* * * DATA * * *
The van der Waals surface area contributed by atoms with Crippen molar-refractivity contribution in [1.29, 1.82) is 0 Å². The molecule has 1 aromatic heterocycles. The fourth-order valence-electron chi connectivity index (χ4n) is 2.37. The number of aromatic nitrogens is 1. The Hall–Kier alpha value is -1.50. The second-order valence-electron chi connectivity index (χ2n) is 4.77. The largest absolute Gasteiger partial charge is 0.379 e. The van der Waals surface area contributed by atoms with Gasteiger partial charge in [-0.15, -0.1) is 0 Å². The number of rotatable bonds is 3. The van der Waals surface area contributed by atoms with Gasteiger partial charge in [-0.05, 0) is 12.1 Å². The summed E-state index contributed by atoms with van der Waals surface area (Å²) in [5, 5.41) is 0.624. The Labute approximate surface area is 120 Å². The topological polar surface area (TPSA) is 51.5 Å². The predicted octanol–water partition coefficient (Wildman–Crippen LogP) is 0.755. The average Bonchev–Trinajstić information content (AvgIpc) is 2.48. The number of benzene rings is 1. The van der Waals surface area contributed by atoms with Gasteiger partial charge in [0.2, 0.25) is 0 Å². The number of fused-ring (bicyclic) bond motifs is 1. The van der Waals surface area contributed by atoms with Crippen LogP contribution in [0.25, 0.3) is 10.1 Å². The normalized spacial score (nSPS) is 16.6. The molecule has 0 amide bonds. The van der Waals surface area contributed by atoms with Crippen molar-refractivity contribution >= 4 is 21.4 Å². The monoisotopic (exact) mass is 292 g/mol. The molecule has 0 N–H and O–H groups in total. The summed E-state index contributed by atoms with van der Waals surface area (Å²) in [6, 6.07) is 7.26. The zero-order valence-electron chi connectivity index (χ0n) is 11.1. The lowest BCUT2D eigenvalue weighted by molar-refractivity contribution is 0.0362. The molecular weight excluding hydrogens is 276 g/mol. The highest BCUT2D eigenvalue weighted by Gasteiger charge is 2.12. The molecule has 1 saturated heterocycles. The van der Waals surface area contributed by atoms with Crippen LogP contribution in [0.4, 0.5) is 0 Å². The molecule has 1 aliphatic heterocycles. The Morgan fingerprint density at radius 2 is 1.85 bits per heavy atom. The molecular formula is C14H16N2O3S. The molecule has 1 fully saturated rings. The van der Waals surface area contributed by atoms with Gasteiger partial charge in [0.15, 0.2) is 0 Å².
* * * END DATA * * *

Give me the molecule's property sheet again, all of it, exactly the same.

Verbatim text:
The van der Waals surface area contributed by atoms with Crippen molar-refractivity contribution in [1.29, 1.82) is 0 Å². The molecule has 1 aromatic heterocycles. The fourth-order valence-electron chi connectivity index (χ4n) is 2.37. The number of aromatic nitrogens is 1. The Hall–Kier alpha value is -1.50. The second-order valence-electron chi connectivity index (χ2n) is 4.77. The largest absolute Gasteiger partial charge is 0.379 e. The van der Waals surface area contributed by atoms with Gasteiger partial charge in [-0.15, -0.1) is 0 Å². The number of rotatable bonds is 3. The van der Waals surface area contributed by atoms with Gasteiger partial charge in [-0.05, 0) is 12.1 Å². The summed E-state index contributed by atoms with van der Waals surface area (Å²) in [5, 5.41) is 0.624. The Labute approximate surface area is 120 Å². The topological polar surface area (TPSA) is 51.5 Å². The predicted octanol–water partition coefficient (Wildman–Crippen LogP) is 0.755. The average Bonchev–Trinajstić information content (AvgIpc) is 2.48. The number of benzene rings is 1. The van der Waals surface area contributed by atoms with Gasteiger partial charge in [0.2, 0.25) is 0 Å². The number of fused-ring (bicyclic) bond motifs is 1. The van der Waals surface area contributed by atoms with Crippen LogP contribution in [0.25, 0.3) is 10.1 Å². The normalized spacial score (nSPS) is 16.6. The molecule has 0 amide bonds. The van der Waals surface area contributed by atoms with Crippen molar-refractivity contribution >= 4 is 21.4 Å². The monoisotopic (exact) mass is 292 g/mol. The molecule has 0 N–H and O–H groups in total. The summed E-state index contributed by atoms with van der Waals surface area (Å²) in [6, 6.07) is 7.26. The zero-order valence-electron chi connectivity index (χ0n) is 11.1. The lowest BCUT2D eigenvalue weighted by molar-refractivity contribution is 0.0362. The molecular weight excluding hydrogens is 276 g/mol. The highest BCUT2D eigenvalue weighted by Gasteiger charge is 2.12. The molecule has 1 saturated heterocycles. The van der Waals surface area contributed by atoms with Crippen LogP contribution in [0.4, 0.5) is 0 Å². The molecule has 1 aliphatic heterocycles. The Morgan fingerprint density at radius 2 is 1.85 bits per heavy atom. The molecular formula is C14H16N2O3S. The molecule has 1 fully saturated rings. The van der Waals surface area contributed by atoms with Gasteiger partial charge in [0.15, 0.2) is 0 Å².